SHARE
COPY LINK

CRIME

Sweden murder probe after refugee centre death

Swedish police on Sunday launched a murder investigation after a young woman was found dead at a shelter housing asylum-seekers.

Sweden murder probe after refugee centre death
One person had been detained and other potential witnesses were being questioned. Photo: TT

The 25-year-old was found in a room at the centre in Mariannelund in southeastern Sweden, five months after a young asylum-seeker allegedly stabbed to death a refugee centre worker in southwestern Molndal.

“The circumstances and the evidence found at the site raise suspicions that she was murdered,” police said in a statement, without indicating whether the victim was an asylum-seeker or employee. 

However, sources told Aftonbladet newspaper that they did not think it was someone who worked at the centre.

One person had been detained and other potential witnesses were being questioned.

The trial of the asylum-seeker charged with the Molndal killing began earlier this month. 

He had claimed to be 15 but was later found to have lied.

The court hearing the case is waiting for submissions from a team of psychiatrists before it issues a ruling, as the suspected killer claims to have heard “voices” encouraging him to commit suicide.

Sweden earlier this week toughened its rules for new asylum-seekers as well as for people waiting to join their refugee relatives in the country, after receiving 160,000 asylum claims last year.

The country has received 245,000 migrants since 2014 — mostly Syrians, Afghans and Iraqis.

 

CRIME

Swedish Green leader: ‘Easter riots nothing to do with religion or ethnicity’

The riots that rocked Swedish cities over the Easter holidays were nothing to do with religion or ethnicity, but instead come down to class, the joint leader of Sweden's Green Party has told The Local in an interview.

Swedish Green leader: 'Easter riots nothing to do with religion or ethnicity'

Ahead of a visit to the school in Rosengård that was damaged in the rioting, Märta Stenevi said that neither the Danish extremist Rasmus Paludan, who provoked the riots by burning copies of the Koran, nor those who rioted, injuring 104 policemen, were ultimately motivated by religion. 

“His demonstration had nothing to do with religion or with Islam. It has everything to do with being a right extremist and trying to to raise a lot of conflict between groups in Sweden,” she said of Paludan’s protests.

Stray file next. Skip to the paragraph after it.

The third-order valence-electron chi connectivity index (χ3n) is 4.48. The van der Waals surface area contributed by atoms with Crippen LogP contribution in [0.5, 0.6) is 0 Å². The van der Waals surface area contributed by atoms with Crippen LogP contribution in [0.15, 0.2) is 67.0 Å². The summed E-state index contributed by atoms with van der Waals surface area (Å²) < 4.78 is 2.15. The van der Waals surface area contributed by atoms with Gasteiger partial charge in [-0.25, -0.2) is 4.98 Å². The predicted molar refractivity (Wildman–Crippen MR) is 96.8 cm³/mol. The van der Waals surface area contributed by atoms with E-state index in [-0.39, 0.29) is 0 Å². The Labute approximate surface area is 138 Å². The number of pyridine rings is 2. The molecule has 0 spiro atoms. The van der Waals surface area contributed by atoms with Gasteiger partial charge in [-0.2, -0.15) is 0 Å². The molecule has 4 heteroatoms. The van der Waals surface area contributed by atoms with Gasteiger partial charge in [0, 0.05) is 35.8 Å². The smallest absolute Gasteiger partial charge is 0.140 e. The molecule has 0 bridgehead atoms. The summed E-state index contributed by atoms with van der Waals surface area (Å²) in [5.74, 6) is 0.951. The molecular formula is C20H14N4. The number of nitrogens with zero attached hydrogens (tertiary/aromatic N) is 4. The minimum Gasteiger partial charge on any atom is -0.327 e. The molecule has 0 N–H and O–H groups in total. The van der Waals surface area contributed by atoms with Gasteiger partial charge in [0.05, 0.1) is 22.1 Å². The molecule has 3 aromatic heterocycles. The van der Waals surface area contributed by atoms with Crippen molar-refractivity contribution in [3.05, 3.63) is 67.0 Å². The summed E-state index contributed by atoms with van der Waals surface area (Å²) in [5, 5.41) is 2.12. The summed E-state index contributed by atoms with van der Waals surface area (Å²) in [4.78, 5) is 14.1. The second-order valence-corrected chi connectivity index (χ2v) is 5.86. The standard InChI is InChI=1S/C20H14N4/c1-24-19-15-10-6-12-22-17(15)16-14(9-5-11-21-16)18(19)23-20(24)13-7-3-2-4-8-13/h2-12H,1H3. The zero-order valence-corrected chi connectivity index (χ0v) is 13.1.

“On the other side, the police have now stated that there were a lot of connections to organised crime and gangs, who see this as an opportunity to raise hell within their communities.”

Riots broke out in the Swedish cities of Malmö, Stockholm, Norrköping, Linköping and Landskrona over the Easter holidays as a result of Paludan’s tour of the cities, which saw him burn multiple copies of the Koran, the holy book of Islam. 

READ ALSO: 

More than 100 police officers were injured in the riots, sparking debates about hate-crime legislation and about law and order. 

According to Stenevi, the real cause of the disorder is the way inequality has increased in Sweden in recent decades. 

“If you have big chasms between the rich people and poor people in a country, you will also have a social upheaval and social disturbance. This is well-documented all across the world,” she says. 
 
“What we have done for the past three decades in Sweden is to create a wider and wider gap between those who have a lot and those who have nothing.” 

 
The worst way of reacting to the riots, she argues, is that of Sweden’s right-wing parties. 
 
“You cannot do it by punishment, by adding to the sense of outsider status, you have to start working on actually including people, and that happens through old-fashioned things such as education, and a proper minimum income, to lift people out of their poverty, not to keep them there.”

This, she says, is “ridiculous”, when the long-term solution lies in doing what Sweden did to end extreme inequality at the start of the 20th century, when it created the socialist folkhem, or “people’s home”. 

“It’s easy to forget that 100 to 150 years ago, Sweden was a developing country, with a huge class of poor people with no education whatsoever. And we did this huge lift of a whole nation. And we can do this again,” she says. “But it needs resources, it needs political will.” 
 
 
SHOW COMMENTS